A Perspective on Gartner’s 2020 Security & Risk Trends
This Gartner post was published in June, after COVID 19 struck the world, and therefore the perspective of a new world is already factored into the posting. Response to COVID 19-related changes in work habits have driven cyber-security priorities since March 2019. But there is an uber trend that has been happening for a few years now and I expect will emerge as a high priority element in cyber-security planning at the CISO level — the emergence of several silos of security threat detection and analytics, run by different domain experts, for different workloads.
This is captured in trend #4 in Gartner’s post, about how enterprise-level (centralized) Chief Security Officers are arising in order to merge security-oriented silos. I fully agree with this, and we, at Anvilogic, have started to see this ourselves as we engage with Fortune 1000 companies, and I started seeing these signs of silos emerging a few years back while at Splunk.
Let’s try and understand why this is happening, and how we must embrace and optimize operations to accommodate this phenomenon.
Why is it happening?
As enterprises grow larger in operations, varying workforce habits, and new application workloads, security organizations tend to get decentralized and clusters of expertise governing their own areas arise. This is, in general, a good thing because those specific application/area owners know their environments best and therefore allowing them to govern those areas for security vulnerabilities and attacks is the most viable strategy in the long haul. This is not akin to how the server world got disrupted with VMware’s virtual machines, and the business application world got disrupted with companies like SalesForce and the infrastructure world got disrupted with AWS — the commonality in all this is there ceased to be one central IT organization servicing the needs of server groups, business application areas and infrastructure project areas, in favor of domain experts producing the necessary value elements for the business to operate with a ‘best-of-breed’ approach. Similarly, we are seeing this forward-progress trend starting in cyber-security with the advent of subject matter expertise in respective areas operating to deliver value for the areas they know best and own. Enterprises are considering Microsoft Sentinel to address Cloud AD and Azure security needs, Google Chronicle for GCP workloads, XDR technologies for end-point and related detection & response and so on. This is in addition to multiple (at least two) SIEMs many enterprises are already operating today. As a result, there is a growing separation of data, analytics and detection in the enterprise, and this goes beyond the capacity and governance reach of a traditional SOC. This trend must continue for the betterment of overall security posture of enterprises. However, the downside which we have not yet addressed, but we must, is bringing the knowledge of these disparate silos together and provide a centralized view of the cyber-security posture of the enterprise. This is true next-gen value, but we are not there yet.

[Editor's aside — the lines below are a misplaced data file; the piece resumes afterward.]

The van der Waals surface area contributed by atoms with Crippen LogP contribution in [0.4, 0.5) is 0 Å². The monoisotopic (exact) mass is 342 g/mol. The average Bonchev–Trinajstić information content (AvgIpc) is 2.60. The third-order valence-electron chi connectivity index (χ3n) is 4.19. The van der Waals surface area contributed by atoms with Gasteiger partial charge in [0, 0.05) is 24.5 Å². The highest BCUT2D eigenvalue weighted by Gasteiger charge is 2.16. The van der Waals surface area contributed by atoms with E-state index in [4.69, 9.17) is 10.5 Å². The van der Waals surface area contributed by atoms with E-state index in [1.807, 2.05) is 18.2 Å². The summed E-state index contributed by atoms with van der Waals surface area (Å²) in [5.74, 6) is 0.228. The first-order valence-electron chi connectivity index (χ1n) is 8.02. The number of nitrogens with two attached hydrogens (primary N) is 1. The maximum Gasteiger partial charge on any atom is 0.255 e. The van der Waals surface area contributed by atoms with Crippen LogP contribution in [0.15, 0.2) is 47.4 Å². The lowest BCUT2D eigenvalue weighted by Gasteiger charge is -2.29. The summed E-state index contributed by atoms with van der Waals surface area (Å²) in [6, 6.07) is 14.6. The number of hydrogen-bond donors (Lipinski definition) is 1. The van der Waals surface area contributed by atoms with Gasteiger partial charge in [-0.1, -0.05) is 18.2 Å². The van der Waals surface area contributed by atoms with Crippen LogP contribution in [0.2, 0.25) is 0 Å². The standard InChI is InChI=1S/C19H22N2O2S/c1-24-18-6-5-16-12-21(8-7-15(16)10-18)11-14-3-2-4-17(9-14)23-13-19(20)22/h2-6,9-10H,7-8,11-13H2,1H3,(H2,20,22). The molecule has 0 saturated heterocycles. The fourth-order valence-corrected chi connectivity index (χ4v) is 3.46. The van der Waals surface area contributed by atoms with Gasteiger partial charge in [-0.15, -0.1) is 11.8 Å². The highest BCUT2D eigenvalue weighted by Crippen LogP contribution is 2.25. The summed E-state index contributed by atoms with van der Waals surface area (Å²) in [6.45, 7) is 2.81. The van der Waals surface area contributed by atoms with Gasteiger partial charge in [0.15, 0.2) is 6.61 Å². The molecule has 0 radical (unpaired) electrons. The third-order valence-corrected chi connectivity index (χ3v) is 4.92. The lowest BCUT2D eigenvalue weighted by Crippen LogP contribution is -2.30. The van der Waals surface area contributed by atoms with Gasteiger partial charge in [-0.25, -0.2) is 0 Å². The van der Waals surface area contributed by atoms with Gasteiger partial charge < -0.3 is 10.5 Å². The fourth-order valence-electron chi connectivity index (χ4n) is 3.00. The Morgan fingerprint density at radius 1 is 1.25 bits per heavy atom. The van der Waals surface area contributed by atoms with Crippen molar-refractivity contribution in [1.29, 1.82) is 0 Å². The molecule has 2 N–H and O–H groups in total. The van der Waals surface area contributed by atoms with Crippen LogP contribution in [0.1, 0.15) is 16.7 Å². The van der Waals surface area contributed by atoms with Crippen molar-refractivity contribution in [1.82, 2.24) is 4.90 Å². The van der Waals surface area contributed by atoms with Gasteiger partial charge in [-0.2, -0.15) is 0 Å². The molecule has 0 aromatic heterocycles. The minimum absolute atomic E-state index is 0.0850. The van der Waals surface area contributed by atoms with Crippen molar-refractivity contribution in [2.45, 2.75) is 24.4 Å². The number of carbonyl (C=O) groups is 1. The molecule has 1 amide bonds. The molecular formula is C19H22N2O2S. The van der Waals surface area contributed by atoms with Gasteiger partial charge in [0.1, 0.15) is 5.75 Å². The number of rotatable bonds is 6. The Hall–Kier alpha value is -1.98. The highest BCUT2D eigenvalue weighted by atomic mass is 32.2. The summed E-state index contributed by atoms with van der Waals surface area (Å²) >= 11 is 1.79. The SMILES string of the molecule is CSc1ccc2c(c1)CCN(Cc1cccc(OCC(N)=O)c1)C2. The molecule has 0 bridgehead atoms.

How do we deal with it?
As mentioned above, we have not yet addressed how to bring concerted & correlated value from across these silos to address overall enterprise cyber-security and maturity. But it is important we look at the role of a SOC and consider the value of domain expert-run security methods carefully and embrace the next-gen cyber-security operations of an enterprise which shall be run by security domain experts rather than the traditional IT/developer persona. This certainly means the end of a traditional, central SIEM as we know it, and augmentation of the security infrastructure with a federated, content platform which operates as a fabric across all security silos — this is the ONLY way to embrace the next generation of enterprise security. We shall address this further in an upcoming blog post soon — watch this space!
In the meantime, look out for our CTO’s post on the related trend, #1 in Gartner’s posting, about how XDR technology is gaining traction in enterprises.
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